Defining the partitioning shouldn't be mandatory. As m requirement will change with the time. Having to know the partitioning at the run time will improve your query performance exponentially.

Iceberg just does that. Implicitly the partitioning column will be fetched and read.

As e have already discussed the Iceberg supports the versioning. This makes the time travel possible if you are required to go back to a previous version as per your requirement.

Metadata Architecture

Iceberg stores the medata parallel to the data files.

Snapshot metadata file: This stores the table specifications like table schema, the partitioning columns and the path to the manifest list.

Manifest list: 1 manifest can have multiple manifests. Each manifest file pointing to a particular version of the file. This contains the data file count, the partitioning columns, the min max of the data etc.

Data file: is basically your data in your given file format like parquet, orc or Avro.

Demo Time

Let’s create a dummy table and write as iceberg and list the folder path.

We see that there are 2 folders under our home table path.

Data folder contains the actual files in parquet.

Metadata folder contains the manifests.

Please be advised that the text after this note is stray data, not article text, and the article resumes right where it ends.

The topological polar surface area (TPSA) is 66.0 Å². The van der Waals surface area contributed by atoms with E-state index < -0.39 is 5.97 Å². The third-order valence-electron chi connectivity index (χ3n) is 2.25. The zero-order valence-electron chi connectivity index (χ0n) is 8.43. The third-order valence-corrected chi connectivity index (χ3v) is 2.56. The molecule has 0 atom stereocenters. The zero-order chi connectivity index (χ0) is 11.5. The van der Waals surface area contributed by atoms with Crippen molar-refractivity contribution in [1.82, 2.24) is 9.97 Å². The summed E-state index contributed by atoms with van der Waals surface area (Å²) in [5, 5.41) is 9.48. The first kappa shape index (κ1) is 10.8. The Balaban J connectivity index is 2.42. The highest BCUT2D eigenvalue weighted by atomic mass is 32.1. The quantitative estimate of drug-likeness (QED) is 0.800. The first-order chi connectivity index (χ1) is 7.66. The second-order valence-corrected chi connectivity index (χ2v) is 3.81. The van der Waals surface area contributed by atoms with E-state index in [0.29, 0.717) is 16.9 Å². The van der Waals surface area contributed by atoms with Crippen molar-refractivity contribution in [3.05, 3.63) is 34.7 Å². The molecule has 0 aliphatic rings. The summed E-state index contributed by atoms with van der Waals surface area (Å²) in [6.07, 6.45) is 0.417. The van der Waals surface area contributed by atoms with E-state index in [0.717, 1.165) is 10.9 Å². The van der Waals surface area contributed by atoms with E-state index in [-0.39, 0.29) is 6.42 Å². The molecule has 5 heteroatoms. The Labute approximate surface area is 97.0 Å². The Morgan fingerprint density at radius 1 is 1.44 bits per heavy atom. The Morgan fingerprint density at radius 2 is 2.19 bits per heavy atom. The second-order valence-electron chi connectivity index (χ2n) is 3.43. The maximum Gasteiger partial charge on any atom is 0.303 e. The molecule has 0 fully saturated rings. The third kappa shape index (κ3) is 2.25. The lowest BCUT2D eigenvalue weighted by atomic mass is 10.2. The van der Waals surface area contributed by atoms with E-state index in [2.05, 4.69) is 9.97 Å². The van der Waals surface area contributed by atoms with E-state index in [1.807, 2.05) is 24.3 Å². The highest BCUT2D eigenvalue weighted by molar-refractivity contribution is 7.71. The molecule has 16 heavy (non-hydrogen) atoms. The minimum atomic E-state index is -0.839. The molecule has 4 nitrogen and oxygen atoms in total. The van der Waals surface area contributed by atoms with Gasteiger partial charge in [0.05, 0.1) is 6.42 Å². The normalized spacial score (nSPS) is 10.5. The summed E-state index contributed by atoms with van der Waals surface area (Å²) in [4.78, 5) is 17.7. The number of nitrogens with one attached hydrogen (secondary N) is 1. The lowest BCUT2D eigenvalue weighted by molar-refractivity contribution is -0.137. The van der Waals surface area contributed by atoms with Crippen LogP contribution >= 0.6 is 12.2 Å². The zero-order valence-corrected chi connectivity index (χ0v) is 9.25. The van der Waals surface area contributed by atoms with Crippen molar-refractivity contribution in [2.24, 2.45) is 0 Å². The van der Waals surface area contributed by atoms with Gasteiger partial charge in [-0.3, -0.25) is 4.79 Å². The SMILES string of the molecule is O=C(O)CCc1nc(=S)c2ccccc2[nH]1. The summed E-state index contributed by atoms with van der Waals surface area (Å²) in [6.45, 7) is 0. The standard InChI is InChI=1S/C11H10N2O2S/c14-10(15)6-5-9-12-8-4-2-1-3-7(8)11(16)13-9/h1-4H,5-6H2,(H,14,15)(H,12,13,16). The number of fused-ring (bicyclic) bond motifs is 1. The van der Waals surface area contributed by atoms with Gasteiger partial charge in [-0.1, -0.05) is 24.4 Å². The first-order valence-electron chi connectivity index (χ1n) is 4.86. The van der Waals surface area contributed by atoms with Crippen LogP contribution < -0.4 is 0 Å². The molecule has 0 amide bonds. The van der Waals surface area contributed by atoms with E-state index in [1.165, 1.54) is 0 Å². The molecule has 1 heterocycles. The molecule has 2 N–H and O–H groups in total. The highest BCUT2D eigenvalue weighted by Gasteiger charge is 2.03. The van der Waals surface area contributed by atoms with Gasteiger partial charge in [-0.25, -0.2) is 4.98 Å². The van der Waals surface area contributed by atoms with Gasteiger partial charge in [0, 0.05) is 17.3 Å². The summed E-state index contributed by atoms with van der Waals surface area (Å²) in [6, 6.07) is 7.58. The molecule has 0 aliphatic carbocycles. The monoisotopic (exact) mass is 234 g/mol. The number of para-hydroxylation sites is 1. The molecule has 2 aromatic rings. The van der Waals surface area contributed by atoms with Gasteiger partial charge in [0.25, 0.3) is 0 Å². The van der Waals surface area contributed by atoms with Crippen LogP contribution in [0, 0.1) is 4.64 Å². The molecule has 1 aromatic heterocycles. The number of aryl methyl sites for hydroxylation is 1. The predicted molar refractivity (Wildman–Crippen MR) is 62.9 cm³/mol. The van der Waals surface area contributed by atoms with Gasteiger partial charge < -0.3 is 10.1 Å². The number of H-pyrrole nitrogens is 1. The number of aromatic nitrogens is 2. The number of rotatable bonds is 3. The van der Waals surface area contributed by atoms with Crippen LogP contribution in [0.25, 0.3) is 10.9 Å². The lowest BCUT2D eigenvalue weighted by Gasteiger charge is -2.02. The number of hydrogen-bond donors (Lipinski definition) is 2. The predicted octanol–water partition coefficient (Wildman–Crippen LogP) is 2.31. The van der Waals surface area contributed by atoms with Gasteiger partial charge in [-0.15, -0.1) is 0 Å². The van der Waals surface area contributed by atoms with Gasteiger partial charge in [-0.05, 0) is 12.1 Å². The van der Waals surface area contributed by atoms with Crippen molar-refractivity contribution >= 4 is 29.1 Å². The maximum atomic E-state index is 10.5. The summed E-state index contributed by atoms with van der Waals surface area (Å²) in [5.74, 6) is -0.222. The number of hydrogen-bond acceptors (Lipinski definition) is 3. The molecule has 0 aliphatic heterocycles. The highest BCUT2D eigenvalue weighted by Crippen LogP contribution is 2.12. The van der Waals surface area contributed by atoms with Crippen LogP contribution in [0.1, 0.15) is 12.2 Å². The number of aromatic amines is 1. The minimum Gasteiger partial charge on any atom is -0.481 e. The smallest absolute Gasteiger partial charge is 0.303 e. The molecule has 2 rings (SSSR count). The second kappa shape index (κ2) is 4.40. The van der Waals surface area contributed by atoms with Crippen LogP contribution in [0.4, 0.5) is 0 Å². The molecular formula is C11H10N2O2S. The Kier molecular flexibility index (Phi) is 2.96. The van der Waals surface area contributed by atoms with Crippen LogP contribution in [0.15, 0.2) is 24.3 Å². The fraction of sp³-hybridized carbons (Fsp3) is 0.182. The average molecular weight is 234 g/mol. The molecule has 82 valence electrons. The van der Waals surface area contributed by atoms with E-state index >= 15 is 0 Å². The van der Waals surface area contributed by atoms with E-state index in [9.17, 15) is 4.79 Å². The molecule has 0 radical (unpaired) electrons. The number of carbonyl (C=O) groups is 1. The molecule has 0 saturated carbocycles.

Avro file contains the 4 records. Each record represents a file in the data directory.

With that it contains the path, file format, the record count , the block size, the partition column and many more information.

metadata snap fie contains the path the manifest and the version details.

Since there was only 1 write we have a 1 snapshot record.

And finally metdata contains the metdata of each columns with the path of the file and the version details.

When we wrote the same data again to the same iceberg path we can see that it made a new version of the file where it created a new version json file.

And it has added a new avro file with for the new files written.

Some tips while you use the Iceberg

Increasing number of snapshots: Over the time you tend to keep adding new snapshots of a file which will keep growing so even the metdata files.

It is advised to keep the few pf the versions and make use of expire snapshots based on your use cases.

Orphan data metdata files: These are uncommitted files which might have failed while writing.

You may use an API RemoveOrphanFilesAction to DELETE them.

Reference

You may find the example code in my github link

Ajith Shetty

Bigdata Engineer — Bigdata, Analytics, Cloud and Infrastructure.